I [am] the rose of Sharon, [and] the lily of the valleys.
] Whether Christ, or the church, is here speaking, is not certain: most of the Jewish writers F20, and some Christian interpreters F21, take them to be the words of the church, expressing the excellency of her grace, loveliness, and beauty, she had from Christ; and intimating also her being in the open fields, exposed to many dangers and enemies, and so needed his protection. The church may be compared to a "rose", for its beautiful colour and sweet odour F23, and for its delight in sunny places, where it thrives best, and is most fragrant. This figure is exceeding just; not only the beauty of women is expressed by the colour of the rose F24, as is common in poems of this kind; to give instances of it would be endless F25; some have had the name of Rhoda from hence; see ( Acts 12:13 ) . No rose can be more beautiful in colour, and delightful to the eye, than the church is in the eyes of Christ, as clothed with his righteousness, and adorned with the graces of his Spirit: nor is any rose of a more sweet and fragrant smell than the persons of believers are to God and Christ, being considered in him; and even their graces, when in exercise, yea, their duties and services, when performed in faith; and, as the rose, they grow and thrive under the warming, comforting, and refreshing beams of the sun of righteousness, where they delight to be. The church may also be compared to a "lily of the valleys", as she is, in the next verse, to one among thorns. This is a very beautiful flower; Pliny F26 says it is next in nobleness to the rose; its whiteness is singularly excellent; no plant more fruitful, and no flower exceeds it in height; in some countries, it rises up three cubits high; has a weak neck or body, insufficient to bear the weight of its head. The church may be compared to a lily, for her beauty and fragrance, as to a rose; and the redness of the rose, and the whiteness of the lily, meeting in her, make her somewhat like her beloved, white and ruddy; like the lily, being arrayed in fine linen, clean and white, the righteousness of the saints; and like it for fruitfulness, as it is in good works, under the influence of divine grace, and grows up on high into her head, Christ Jesus; and though weak in herself, yet strong in him, who supports her, and not she him: and the church may be compared to a "lily of the valleys"; which may not describe any particular lily, and what we now call so; but only expresses the place where it grows, in low places, where plants are in danger of being plucked and trodden upon; though they may have more moisture and verdure than those in higher places; so the church of Christ is sometimes in a low estate, exposed to enemies, and liable to be trampled and trodden under foot by them, and to be carried away with the flood of persecution, were it not guarded by divine power; and, being watered with the dews of grace, it becomes flourishing and fruitful. But the more commonly received opinion is, that these are the words of Christ concerning himself; and which indeed best become him, and are more agreeable to his style and language, ( John 14:6 ) ( 15:9 ) ; and suit best with the words in the ( Song of Solomon 2:2 ) , as one observes F1; nor is it unfitly taken by the bridegroom to himself, since it is sometimes given by lovers to men F2. Christ may be compared to a rose for its colour and smell; to the rose for its red colour: and which may be expressive of the truth of his humanity, and of his bloody sufferings in it; and this, with the whiteness of the lily, finishes the description of him for his beauty, ( Song of Solomon 5:10 ) ; and for its sweet smell; which denotes the same things for which he is before compared to spikenard, myrrh, and camphire. The rose, as Pliny says F3, delights not in fat soils and rich clays, but in rubbish, and roses that grow there are of the sweetest smell; and such was the earth about Sharon F4; and to a rose there Christ is compared, to show the excellency and preferableness of him to all others. The word is only used here and in ( Isaiah 35:1 Isaiah 35:2 ) . Where it is in many versions rendered a "lily": it seems to be compounded of two words; one which signifies to "cover" and hide, and another which signifies a "shadow"; and so may be rendered, "the covering shadow": but for what reason a rose should be so called is not easy to say; unless it can be thought to have the figure of an umbrella; or that the rose tree in those parts was so large, as to be remarkable for its shadow; like that Montfaucon F5 saw, in a garden at Ravenna, under the shadow of the branches of which more than forty men could stand: Christ is sometimes compared to trees for their shadow, which is pleasant and reviving, as in ( Song of Solomon 2:3 ) ( Hosea 14:7 ) . Some render it, "the flower of the field" F6; which may be expressive of the meanness of Christ in the eyes of men; of his not being of human production; of his being accessible; and of his being liable to be trampled upon, as he has been. And as he is compared to a rose, so to a "lily", for its colour, height, and fruitfulness; expressive of his purity in himself, of his superiority to angels and men, and of his being filled with the fruits and blessings of grace; and to a lily of the valleys, denoting his wonderful condescension in his low estate of humiliation, and his delight in dwelling with the humble and lowly: some render the words, "I am the rose of Sharon, with the lily of the valleys" F7; by the former epithet meaning himself; and by the latter his church, his companion, in strict union and communion with him; of whom the following words are spoken.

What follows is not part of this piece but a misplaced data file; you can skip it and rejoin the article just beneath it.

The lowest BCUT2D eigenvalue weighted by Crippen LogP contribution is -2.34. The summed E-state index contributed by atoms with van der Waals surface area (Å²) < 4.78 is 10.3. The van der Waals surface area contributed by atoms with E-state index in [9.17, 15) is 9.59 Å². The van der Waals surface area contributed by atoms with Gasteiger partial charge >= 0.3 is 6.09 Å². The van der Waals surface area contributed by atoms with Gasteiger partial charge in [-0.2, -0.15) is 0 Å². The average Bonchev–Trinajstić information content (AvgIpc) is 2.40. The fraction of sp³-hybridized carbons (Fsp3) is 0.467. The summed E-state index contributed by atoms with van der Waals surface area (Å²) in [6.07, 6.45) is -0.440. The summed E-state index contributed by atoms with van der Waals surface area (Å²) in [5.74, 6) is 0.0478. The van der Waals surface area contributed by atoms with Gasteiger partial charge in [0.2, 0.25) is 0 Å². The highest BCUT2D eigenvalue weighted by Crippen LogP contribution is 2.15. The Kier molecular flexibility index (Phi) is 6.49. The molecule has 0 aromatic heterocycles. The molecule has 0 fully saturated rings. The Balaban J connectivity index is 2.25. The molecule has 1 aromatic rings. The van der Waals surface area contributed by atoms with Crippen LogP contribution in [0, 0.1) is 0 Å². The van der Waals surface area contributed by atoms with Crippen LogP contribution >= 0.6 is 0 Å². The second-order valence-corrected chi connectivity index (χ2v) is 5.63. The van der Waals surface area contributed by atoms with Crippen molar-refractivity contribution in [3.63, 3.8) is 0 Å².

F20 Zohar in Gen. fol. 46. 2. Targum, Aben Ezra, & Yalkut in loc.
F21 Ainsworth, Brightman, Vatablus; Cocceius; Michaelis.
F23 The rose, by the Arcadians, was called (euomfalon) , that is, "sweet-smelling", Timachidas apud Athenaei Deipnosophist. l. 15. c. 8. p. 682. and "rosy" is used for "beautiful"; "rosea cervice refulsit", Virgil. Aeneid. l. 1. Vid. Servium in ibid.
F24 So Helena, for her beauty, is called (rodocrwv elena) , in Theocrit. Idyll. 19. The rose was sacred to Venus, Pausaniae Eliac. 2. sive l. 6, p. 391.
F25 Vid. Barthii Animadv. ad Claudian. de Nupt. Honor. v. 247.
F26 Nat. Hist. l. 21. c. 5.
F1 Durham in Ioc.
F2 "Mea rosa", Plauti Bacchides, Sc. 1. v. 50. Asinaria, Act. 3, Sc. 3. v. 74. Curculio, Act. 1. Sc. 2. v. 6.
F3 Nat. Hist. l. 21. c. 4.
F4 Misnah Sotah, c. 8. s. 3.
F5 Diar. Italic, c. 7. p. 100.
F6 (anyov tou pediou) , Sept. "flos campi", V. L. Pagninus, Mercerus.
F7 "Ego rosa Sharon lilio vallium", Marckius.